Loyalty in football is dead

Whilst fans pride themselves on showing their loyalty to their badge, it appears the nature of football has become so that loyalty no longer has a place in the game. This week, Jose Mourinho confirmed he will be manager of AS Roma for the 2021/2022 season.

Unsurprisingly, this news left a bitter taste in the mouth of Inter Milan fans. Though they themselves have just been guided to a Serie A title by Antonio Conte; a Juventus legend.
This isn’t the first time Mourinho has shown his ruthlessness either. The Portuguese tactician didn’t hesitate to take the job at Manchester United or Spurs, after making his name at Chelsea. This ability to remove any emotion from his decisions and be so disloyal is hard for fans to stomach.

Agents killing the game

The power an agent has in the game today cannot be overstated either. The fact they stand to gain enormous bonuses when a player does sign for a new club leads me to believe there’ll be many failing to do their job properly. Instead of steering their client to the best decision for themselves, they will push them to seek pastures new, often ignoring premier league tips in favour of Chinese football if it suits them.

The well-known Super-Agent Mino Raiola, who reportedly made 25 million euros himself from Paul Pogba’s move to Manchester, is pushing for young sensation Gigi Donnarumma to leave boyhood club Milan on a free this summer. The Italian was given his debut at just 16. Something that is unheard of and even more so for a goalkeeper.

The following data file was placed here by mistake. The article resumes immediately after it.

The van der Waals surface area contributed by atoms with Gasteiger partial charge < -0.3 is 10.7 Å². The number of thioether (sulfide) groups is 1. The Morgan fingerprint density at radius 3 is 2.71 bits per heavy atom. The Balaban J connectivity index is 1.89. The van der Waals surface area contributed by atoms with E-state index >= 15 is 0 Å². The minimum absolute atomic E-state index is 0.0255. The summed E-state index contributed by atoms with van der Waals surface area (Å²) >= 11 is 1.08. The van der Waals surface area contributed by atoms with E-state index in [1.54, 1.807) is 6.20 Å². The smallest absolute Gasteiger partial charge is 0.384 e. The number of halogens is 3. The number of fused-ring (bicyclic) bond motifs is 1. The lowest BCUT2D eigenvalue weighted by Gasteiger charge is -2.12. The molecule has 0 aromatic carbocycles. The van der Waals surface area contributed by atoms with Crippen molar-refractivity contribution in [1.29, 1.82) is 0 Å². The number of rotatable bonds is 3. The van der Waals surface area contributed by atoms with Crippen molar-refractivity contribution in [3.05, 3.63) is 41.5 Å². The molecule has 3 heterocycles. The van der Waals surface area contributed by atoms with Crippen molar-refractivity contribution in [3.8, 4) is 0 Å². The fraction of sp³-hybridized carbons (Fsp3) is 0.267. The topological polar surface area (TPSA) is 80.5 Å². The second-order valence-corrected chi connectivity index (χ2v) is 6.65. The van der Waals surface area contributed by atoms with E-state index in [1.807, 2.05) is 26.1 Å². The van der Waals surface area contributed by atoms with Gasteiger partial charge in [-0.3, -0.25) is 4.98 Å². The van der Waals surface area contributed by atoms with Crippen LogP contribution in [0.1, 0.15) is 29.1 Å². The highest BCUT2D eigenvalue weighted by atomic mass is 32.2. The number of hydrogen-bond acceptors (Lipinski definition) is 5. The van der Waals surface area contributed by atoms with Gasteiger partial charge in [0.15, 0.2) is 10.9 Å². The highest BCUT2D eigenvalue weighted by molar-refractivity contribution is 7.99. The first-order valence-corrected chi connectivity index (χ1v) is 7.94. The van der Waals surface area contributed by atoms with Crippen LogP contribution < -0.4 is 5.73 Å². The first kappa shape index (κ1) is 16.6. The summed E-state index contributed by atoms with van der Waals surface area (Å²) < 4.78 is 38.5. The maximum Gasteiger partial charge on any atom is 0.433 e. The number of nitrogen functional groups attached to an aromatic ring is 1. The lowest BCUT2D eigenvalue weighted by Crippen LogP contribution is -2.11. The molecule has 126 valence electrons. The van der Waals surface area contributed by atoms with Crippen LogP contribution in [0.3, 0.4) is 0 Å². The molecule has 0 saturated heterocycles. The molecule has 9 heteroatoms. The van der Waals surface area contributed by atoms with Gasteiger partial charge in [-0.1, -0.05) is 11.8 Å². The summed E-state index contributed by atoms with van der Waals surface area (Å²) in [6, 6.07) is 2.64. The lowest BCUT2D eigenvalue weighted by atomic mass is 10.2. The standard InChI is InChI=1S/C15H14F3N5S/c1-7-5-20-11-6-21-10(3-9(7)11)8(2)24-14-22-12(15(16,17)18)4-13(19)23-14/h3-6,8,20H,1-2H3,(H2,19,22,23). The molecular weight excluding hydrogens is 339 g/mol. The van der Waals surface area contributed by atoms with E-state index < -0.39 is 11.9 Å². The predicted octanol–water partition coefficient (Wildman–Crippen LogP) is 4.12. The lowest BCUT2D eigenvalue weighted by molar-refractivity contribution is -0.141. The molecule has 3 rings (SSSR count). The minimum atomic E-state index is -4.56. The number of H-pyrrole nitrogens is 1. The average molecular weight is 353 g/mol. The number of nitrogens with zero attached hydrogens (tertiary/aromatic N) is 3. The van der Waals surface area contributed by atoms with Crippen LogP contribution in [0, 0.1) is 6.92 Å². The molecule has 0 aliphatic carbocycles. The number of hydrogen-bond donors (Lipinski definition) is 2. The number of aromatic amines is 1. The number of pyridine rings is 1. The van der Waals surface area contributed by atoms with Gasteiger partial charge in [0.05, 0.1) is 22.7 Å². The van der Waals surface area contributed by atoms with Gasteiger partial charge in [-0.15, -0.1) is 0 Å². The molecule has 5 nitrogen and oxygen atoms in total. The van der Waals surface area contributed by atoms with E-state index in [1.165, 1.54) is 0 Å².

The club have recently handed him the captain armband and are offering a whopping 10 million a year contract so why hasn’t he extended? Pure greed and unmatched disloyalty. Understandably, fans were so left so insulted they offered the player a direct ultimatum, sign the contract in the next seven days or never wear our shirt again.

Directors disconnected from fans

The global pandemic has emphasised the importance of fans, with their absence from stadiums being truly felt. But the shocking emergence of the proposed European Super League, opened my eyes to the naivety of the directors at these elite clubs. Immediately, it was apparent the fans would not accept this. The only motivation behind this decision from the clubs was to secure their future. It would’ve destroyed the sport entirely, but that was a fact they could live with if their pockets were bulging.

German system works better

Going forward, I hope something good can be gained from this debacle. An approach similar to that in Germany would be welcomed. There the fans must own a majority stake in the club. Loyalty should be rewarded and greed needs to be removed from the game we love. As they say; players, managers and owners come and go but the fans will always remain.